- Onera Health (Netherlands) is the future of sleep medicine. The application’s goal is to evaluate and gradually enhance sleep quality.
- Oura Ring (Finland) is one of the brightest businesses in Finnish public health and is best recognized for its wearable Oura Ring, which users put on their finger. It employs sensors to deliver current health information. The infrared technology tracks heart rate, blood flow, temperature, and calories burned. All the data is readily seen and explained thanks to the connection between the ring and the smartphone app.
- Patchwork Health (UK) It aims to address burnout within the healthcare professionals, one of the main issues of today. The company’s platform enables customers to create “staff banks” they may use to register employee shifts as needed. The work-life balance of employees is also improved by giving them more freedom in picking their shifts.
- Kheiron Medical (UK) employs cutting-edge AI to assist doctors in more accurately and early diagnosing breast cancer.
Top European MedTech Funds
In 2020, there was an impressive venture funding activity in the medtech industry due to the COVID-19 pandemic. In 2021, most businesses returned to their normal operations, but the medtech field continued growing and it reached its highest-ever annual funding total by the end of 2021.
According to an Evaluate Vantage analysis, it amounted to $9.9 billion, but according to Fiercebiotech it amounts to over $10 billion, thanks to the inclusion of massive rounds from startups like Noom, XtalPi and Insitro that were left out from Evaluate Vantage’s list. With those added, 2021’s total raises to $11.2 billion.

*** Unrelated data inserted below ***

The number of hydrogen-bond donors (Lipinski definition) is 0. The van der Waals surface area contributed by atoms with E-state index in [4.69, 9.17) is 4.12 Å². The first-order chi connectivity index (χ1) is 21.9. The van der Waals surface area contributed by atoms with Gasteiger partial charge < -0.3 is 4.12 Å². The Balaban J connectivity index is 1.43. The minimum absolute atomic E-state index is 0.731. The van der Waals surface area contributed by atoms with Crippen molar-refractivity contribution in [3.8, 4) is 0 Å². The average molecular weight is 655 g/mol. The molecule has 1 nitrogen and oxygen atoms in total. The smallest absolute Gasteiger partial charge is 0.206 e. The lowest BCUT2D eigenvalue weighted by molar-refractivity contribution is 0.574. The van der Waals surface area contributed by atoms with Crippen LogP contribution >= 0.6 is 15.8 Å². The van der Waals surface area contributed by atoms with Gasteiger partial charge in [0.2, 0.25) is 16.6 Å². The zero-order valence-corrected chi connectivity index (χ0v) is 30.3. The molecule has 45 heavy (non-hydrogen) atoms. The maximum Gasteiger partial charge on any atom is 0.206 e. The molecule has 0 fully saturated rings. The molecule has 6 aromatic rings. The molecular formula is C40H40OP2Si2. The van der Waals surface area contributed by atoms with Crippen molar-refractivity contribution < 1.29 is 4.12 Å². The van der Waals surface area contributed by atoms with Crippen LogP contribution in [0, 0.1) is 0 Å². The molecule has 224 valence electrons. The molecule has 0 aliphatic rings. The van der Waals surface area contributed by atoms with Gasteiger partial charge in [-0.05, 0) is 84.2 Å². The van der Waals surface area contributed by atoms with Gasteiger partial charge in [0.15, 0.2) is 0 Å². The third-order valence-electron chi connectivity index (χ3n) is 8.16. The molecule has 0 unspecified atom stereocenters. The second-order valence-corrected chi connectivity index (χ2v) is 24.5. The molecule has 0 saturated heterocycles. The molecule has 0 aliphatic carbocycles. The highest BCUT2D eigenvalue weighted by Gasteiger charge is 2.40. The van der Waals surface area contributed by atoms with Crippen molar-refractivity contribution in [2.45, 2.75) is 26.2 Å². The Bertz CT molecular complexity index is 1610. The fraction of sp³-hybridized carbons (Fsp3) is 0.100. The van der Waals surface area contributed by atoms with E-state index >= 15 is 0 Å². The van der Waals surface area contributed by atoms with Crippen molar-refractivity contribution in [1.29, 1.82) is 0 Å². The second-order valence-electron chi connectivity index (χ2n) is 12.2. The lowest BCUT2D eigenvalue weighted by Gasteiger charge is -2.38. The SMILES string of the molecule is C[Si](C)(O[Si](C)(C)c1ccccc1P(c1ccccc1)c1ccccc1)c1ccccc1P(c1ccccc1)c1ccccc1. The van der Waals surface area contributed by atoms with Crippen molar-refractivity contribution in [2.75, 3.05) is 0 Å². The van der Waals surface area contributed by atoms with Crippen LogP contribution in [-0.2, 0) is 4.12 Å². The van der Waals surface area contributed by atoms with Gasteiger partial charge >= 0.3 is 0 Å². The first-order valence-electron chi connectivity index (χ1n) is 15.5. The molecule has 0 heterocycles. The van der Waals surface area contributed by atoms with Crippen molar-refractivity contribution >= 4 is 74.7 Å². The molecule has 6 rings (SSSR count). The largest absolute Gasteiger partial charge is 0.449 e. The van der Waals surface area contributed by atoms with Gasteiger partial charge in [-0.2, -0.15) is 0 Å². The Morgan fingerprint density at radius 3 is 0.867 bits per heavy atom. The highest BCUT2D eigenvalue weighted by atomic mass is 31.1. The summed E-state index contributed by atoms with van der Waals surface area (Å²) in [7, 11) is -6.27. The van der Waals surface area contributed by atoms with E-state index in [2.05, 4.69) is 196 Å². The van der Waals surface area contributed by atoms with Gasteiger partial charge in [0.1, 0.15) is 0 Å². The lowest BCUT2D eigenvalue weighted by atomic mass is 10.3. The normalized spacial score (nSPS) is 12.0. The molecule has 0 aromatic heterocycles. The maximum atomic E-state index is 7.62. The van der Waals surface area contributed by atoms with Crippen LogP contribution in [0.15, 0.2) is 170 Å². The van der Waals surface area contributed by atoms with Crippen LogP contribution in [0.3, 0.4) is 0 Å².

The Vienna-based healthtech VC, Calm/Storm Ventures, launched Calm Storm 1 in 2020, investing at the pre-seed and seed stage with a budget worth €20 million. So far, it has sponsored 53 startups.
The healthtech venture capital firm Nina Capital was established in Barcelona in 2019 and supports entrepreneurs from pre-seed through Series A in the US, Europe, and Israel. In September 2021, it unveiled its second fund, the €42 million Nina Capital Fund II.
The 2005-founded German VC, High-Tech Gründerfonds, made the top seed stage and German VC listings on Sifted throughout the summer. With pledges totaling more than €400 million, High-Tech Gründerfonds announced the first closing of its fourth fund, HTGF IV, in June. The investing era began in 2022’s fourth quarter.
Parkwalk invests in spinoffs from UK universities and research institutions, focusing on deep tech businesses with patents that can be defended or expertise in handling pressing issues. Digital health, medical devices, genomics, drug development, and therapeutic platforms are its areas of concentration in the healthcare industry.
The equity crowdfunding platform Capital Cell was established in Barcelona in 2014 and only focuses on the biotech industry. The platform has made 71 million euros worth of investments since its introduction, with rounds having a maximum size of €2 million.